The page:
Among its conclusions the report says that there was no imminent threat from Saddam Hussein; that the British “chose to join the invasion of Iraq before the peaceful options for disarmament had been exhausted”; that military action “was not a last resort”; that when the United Nations weapons inspector Hans Blix said weeks before the invasion that he “had not found any weapons of mass destruction and the items that were not accounted for might not exist,” Blair wanted Blix “to harden up his findings.”
The report also found that deep sectarian divisions in Iraq “were exacerbated by…de Ba’athification and…demobilisation of the Iraqi army”; that Blair was warned by his diplomats and ministers of the “inadequacy of U.S. plans” for Iraq after the invasion, and of what they saw as his “inability to exert significant influence on U.S. planning”; and that “there was no collective discussion of the decision by senior Ministers,” who were regularly bypassed and ignored by Blair.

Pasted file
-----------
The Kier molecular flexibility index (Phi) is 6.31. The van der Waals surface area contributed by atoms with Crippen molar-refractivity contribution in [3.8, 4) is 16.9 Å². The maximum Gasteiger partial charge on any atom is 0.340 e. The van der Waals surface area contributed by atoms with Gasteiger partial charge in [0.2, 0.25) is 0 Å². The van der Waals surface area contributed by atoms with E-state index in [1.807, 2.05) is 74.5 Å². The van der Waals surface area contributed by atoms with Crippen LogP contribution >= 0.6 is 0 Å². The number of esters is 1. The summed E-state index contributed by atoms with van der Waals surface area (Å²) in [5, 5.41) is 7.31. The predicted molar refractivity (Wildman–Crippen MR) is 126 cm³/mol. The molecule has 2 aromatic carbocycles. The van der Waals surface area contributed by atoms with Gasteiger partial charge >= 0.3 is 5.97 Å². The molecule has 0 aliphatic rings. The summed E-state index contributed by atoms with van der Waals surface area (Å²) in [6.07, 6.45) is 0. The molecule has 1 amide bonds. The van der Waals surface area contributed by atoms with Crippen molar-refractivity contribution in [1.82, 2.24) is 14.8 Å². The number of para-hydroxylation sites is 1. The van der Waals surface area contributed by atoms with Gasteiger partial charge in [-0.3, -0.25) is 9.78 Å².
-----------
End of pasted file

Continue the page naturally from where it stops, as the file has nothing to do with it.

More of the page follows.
And of course claims about Iraqi WMDs were presented by Downing Street in a way that “conveyed certainty without acknowledging the limitations of the intelligence,” which is putting it generously. Chilcot stops short of saying directly that the invasion was illegal or that Blair lied to Parliament, but he is severe on the shameful collusion of the British intelligence agencies, and on the sinister way in which Blair’s attorney general changed his opinion about the legality of the invasion.